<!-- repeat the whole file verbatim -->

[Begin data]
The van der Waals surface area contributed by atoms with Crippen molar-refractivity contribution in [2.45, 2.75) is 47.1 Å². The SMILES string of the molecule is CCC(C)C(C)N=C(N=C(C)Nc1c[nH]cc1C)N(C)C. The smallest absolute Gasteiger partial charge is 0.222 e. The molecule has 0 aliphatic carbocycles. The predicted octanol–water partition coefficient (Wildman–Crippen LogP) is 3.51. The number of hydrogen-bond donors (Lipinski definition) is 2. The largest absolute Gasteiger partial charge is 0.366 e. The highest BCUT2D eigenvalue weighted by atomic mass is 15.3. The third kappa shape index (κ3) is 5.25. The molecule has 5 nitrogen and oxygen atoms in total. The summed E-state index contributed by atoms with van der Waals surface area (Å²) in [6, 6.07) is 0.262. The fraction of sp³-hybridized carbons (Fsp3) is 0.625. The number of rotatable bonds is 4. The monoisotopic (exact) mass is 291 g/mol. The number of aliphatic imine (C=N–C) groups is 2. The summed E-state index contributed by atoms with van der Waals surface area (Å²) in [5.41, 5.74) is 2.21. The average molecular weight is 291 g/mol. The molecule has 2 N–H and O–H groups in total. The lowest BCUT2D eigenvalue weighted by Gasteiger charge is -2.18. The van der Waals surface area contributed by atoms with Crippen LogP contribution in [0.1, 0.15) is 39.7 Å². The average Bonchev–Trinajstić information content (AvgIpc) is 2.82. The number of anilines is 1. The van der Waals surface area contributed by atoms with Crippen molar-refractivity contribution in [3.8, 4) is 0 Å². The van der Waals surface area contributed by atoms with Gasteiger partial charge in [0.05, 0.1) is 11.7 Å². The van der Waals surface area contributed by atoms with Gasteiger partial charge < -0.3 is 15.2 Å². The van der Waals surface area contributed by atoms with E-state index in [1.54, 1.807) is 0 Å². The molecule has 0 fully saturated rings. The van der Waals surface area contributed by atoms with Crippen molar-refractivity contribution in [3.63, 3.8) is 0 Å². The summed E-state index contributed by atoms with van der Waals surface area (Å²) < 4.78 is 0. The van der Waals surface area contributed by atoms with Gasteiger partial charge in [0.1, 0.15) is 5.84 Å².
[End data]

The van der Waals surface area contributed by atoms with Crippen molar-refractivity contribution in [2.45, 2.75) is 47.1 Å². The SMILES string of the molecule is CCC(C)C(C)N=C(N=C(C)Nc1c[nH]cc1C)N(C)C. The smallest absolute Gasteiger partial charge is 0.222 e. The molecule has 0 aliphatic carbocycles. The predicted octanol–water partition coefficient (Wildman–Crippen LogP) is 3.51. The number of hydrogen-bond donors (Lipinski definition) is 2. The largest absolute Gasteiger partial charge is 0.366 e. The highest BCUT2D eigenvalue weighted by atomic mass is 15.3. The third kappa shape index (κ3) is 5.25. The molecule has 5 nitrogen and oxygen atoms in total. The summed E-state index contributed by atoms with van der Waals surface area (Å²) in [6, 6.07) is 0.262. The fraction of sp³-hybridized carbons (Fsp3) is 0.625. The number of rotatable bonds is 4. The monoisotopic (exact) mass is 291 g/mol. The number of aliphatic imine (C=N–C) groups is 2. The summed E-state index contributed by atoms with van der Waals surface area (Å²) in [5.41, 5.74) is 2.21. The average molecular weight is 291 g/mol. The molecule has 2 N–H and O–H groups in total. The lowest BCUT2D eigenvalue weighted by Gasteiger charge is -2.18. The van der Waals surface area contributed by atoms with Crippen LogP contribution in [0.1, 0.15) is 39.7 Å². The average Bonchev–Trinajstić information content (AvgIpc) is 2.82. The number of anilines is 1. The van der Waals surface area contributed by atoms with Crippen molar-refractivity contribution in [3.8, 4) is 0 Å². The van der Waals surface area contributed by atoms with Gasteiger partial charge in [0.05, 0.1) is 11.7 Å². The van der Waals surface area contributed by atoms with Gasteiger partial charge < -0.3 is 15.2 Å². The van der Waals surface area contributed by atoms with E-state index in [1.54, 1.807) is 0 Å². The molecule has 0 fully saturated rings. The van der Waals surface area contributed by atoms with Crippen molar-refractivity contribution in [3.63, 3.8) is 0 Å². The summed E-state index contributed by atoms with van der Waals surface area (Å²) < 4.78 is 0. The van der Waals surface area contributed by atoms with Gasteiger partial charge in [0.1, 0.15) is 5.84 Å².